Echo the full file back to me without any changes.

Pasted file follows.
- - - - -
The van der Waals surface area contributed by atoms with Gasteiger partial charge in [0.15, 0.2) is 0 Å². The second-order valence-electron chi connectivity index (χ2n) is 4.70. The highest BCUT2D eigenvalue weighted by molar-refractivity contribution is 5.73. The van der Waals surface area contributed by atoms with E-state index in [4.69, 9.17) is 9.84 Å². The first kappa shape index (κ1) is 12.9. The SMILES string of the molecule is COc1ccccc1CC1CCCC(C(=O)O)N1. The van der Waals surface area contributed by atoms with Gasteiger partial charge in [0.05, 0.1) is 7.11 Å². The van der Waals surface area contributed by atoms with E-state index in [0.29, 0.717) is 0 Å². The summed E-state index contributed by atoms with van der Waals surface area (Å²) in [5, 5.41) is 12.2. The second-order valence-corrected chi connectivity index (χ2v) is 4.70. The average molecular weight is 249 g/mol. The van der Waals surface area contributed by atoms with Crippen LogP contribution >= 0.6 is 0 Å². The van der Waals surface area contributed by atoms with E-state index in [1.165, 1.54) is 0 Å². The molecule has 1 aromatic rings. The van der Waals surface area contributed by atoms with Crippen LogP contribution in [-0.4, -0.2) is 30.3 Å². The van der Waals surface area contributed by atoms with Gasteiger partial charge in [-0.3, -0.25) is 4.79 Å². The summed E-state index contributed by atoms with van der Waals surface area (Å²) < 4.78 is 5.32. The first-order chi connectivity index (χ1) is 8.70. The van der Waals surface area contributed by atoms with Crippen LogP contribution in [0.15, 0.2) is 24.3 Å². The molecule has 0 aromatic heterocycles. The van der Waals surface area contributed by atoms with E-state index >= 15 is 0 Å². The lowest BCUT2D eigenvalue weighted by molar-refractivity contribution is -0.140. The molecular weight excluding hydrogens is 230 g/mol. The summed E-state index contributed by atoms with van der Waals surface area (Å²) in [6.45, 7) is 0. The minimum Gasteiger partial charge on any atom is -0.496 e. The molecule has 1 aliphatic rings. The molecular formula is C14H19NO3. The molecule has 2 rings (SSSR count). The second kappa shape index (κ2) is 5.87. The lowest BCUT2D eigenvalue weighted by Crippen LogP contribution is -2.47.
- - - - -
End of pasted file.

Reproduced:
The van der Waals surface area contributed by atoms with Gasteiger partial charge in [0.15, 0.2) is 0 Å². The second-order valence-electron chi connectivity index (χ2n) is 4.70. The highest BCUT2D eigenvalue weighted by molar-refractivity contribution is 5.73. The van der Waals surface area contributed by atoms with E-state index in [4.69, 9.17) is 9.84 Å². The first kappa shape index (κ1) is 12.9. The SMILES string of the molecule is COc1ccccc1CC1CCCC(C(=O)O)N1. The van der Waals surface area contributed by atoms with Gasteiger partial charge in [0.05, 0.1) is 7.11 Å². The van der Waals surface area contributed by atoms with E-state index in [0.29, 0.717) is 0 Å². The summed E-state index contributed by atoms with van der Waals surface area (Å²) in [5, 5.41) is 12.2. The second-order valence-corrected chi connectivity index (χ2v) is 4.70. The average molecular weight is 249 g/mol. The van der Waals surface area contributed by atoms with Crippen LogP contribution >= 0.6 is 0 Å². The van der Waals surface area contributed by atoms with E-state index in [1.165, 1.54) is 0 Å². The molecule has 1 aromatic rings. The van der Waals surface area contributed by atoms with Crippen LogP contribution in [-0.4, -0.2) is 30.3 Å². The van der Waals surface area contributed by atoms with Gasteiger partial charge in [-0.3, -0.25) is 4.79 Å². The summed E-state index contributed by atoms with van der Waals surface area (Å²) < 4.78 is 5.32. The first-order chi connectivity index (χ1) is 8.70. The van der Waals surface area contributed by atoms with Crippen LogP contribution in [0.15, 0.2) is 24.3 Å². The molecule has 0 aromatic heterocycles. The van der Waals surface area contributed by atoms with E-state index >= 15 is 0 Å². The lowest BCUT2D eigenvalue weighted by molar-refractivity contribution is -0.140. The molecular weight excluding hydrogens is 230 g/mol. The summed E-state index contributed by atoms with van der Waals surface area (Å²) in [6.45, 7) is 0. The minimum Gasteiger partial charge on any atom is -0.496 e. The molecule has 1 aliphatic rings. The molecular formula is C14H19NO3. The molecule has 2 rings (SSSR count). The second kappa shape index (κ2) is 5.87. The lowest BCUT2D eigenvalue weighted by Crippen LogP contribution is -2.47.